Boost Mobile is a wireless telecommunications brand that was formed in 2000, by an Australian entrepreneur. The prepaid wireless service currently operates in Australia and the United States under the Spring network. It is considered a MVNO (mobile virtual network operator) because Boost Mobile does not have its own network, but rather borrows Sprint’s signal.
While prepaid plans can save you a ton of money, especially if you use your cell phone infrequently, MVNO’s are not considered as reliable as major carriers and also have limited data. This especially applies to Boost Mobile since it operates off Sprint, which is considered by many to have the weakest coverage of the “Big Four” (AT&T, Sprint, Verizon and T-Mobile).
Boost Mobile is marketed as a “pay as you go” wireless service. Unlike major networks that require a contract with harsh penalties if you back out of the agreement early, Boost Mobile has no obligations. It is also far cheaper than major carriers as you will pay a fraction of what you would compared to Verizon or AT&T.
For a “budget” provider Boost Mobile has a surprisingly quality lineup of phones including a series of iPhones and Androids to select from. You can also get a outstanding deal on pre-owned phones. Phone financing is available for loyal customers through the BoostUp program.
The steps to get established with Boost Mobile is rather painless. Customers shop for a new or pre-owned phone, or have the option of using an existing phone and switching to Boost Mobile. Once you have a phone, customers may select from a variety of plans depending on if you need a single or multiple lines. Once the phone and SIM kit arrives in the mail, Boost Mobile provides the steps to activate your phone.
Boost Mobile advertises that it covers 99 percent of the United States with voice roaming. However, Sprint (the network Boost Mobile uses) has routinely performed the worst in terms of speed and reliability in performance metrics published by RootMetrics, Ookla, Tom’s Guide and OpenSignal.
One excellent feature of Boost Mobile is that it offers unlimited music streaming on the most popular apps such as Pandora, Spotify and iHeart Radio. If you like to use your phone as your primary music listening device, this is a great value.
While Sprint and Boost Mobile technically use the same network, users of Boost Mobile will pay half the cost compared to Sprint’s Unlimited Premium plan. However, those numbers are a little convoluted as Sprint’s budget option — their Basic Unlimited plan — is actually slightly cheaper than Boost Mobile’s $35 p/ month deal.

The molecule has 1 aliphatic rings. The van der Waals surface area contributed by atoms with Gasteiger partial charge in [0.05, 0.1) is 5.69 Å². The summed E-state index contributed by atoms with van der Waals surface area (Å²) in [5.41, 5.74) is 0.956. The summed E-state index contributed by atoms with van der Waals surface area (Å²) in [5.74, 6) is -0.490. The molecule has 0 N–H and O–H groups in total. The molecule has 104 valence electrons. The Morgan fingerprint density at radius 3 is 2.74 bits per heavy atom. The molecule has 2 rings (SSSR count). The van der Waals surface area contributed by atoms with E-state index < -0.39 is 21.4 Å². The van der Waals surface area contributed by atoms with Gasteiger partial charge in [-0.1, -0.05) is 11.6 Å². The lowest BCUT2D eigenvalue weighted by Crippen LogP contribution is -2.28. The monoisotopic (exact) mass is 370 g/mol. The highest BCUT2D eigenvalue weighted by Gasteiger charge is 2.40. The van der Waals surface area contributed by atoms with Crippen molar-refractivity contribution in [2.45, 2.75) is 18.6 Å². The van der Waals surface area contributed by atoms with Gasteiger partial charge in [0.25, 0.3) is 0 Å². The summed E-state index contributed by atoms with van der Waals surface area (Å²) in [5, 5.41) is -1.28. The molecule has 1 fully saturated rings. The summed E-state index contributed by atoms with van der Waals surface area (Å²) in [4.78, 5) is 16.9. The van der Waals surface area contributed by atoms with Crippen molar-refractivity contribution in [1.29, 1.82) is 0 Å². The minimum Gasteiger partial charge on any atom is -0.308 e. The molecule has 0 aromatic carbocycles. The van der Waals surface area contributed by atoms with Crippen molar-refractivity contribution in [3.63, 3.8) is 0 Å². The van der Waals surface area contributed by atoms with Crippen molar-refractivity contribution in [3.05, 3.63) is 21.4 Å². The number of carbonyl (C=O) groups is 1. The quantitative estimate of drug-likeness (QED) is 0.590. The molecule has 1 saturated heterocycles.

So what’s the catch? Boost Mobile provides twice as much hotspot data, yet everything else is essentially the same as Sprint’s budget option. However, with Boost Mobile your data is going to get depriorizited when competing with Sprint users in the same area. What that means is you should brace for slower speeds when you are in rural or busy public places where multiple individuals are competing for service.
The $35 p/ month plan is the cheapest Boost Mobile has to offer with 3GB of 4G LTE. Customers may bump up to unlimited data, talk and text for a reasonable $50 p/ month with unlimited gigs and 8GB hotspot. Boost Mobile delivers $20 in savings each month when you add another line to any unlimited plan. HD video streaming is also available for an extra cost.
Boost Mobile makes a lot of sense if you do not plan on using a lot of data. Their basic, $35 p/ month plan is of good value, with unlimited talk and text as well as 3GB of data. Combined with the unlimited music streaming service and it provides users who use their phones infrequently to moderately with a viable option.
The base plan is $5 more than MetroPCS’ cheapest plan, yet has more features than its pay as you go competitor. They also provide above average customer service and lots of deals on new or pre-owned phones to save extra cash.
At times it feels like Boost Mobile hasn’t made up its mind in what it wants to be. The company advertises itself as being a budget option yet their basic plan is actually slightly more than what Sprint offers with their cheapest option.
When you consider that it’s an MVNO that will take second fiddle to Sprint users in the same coverage area, not to mention that Sprint is already regarded as slower than AT&T, T-Mobile and Verizon in key performance metrics — and you got a good, but not great value.
As long as you don’t need the fastest performance, Boost Mobile is still a good middle of the road phone plan. It is not outrageously priced, and for what you pay you also get a fair number of features including a ton of hotspot gigs as well as unlimited music streaming.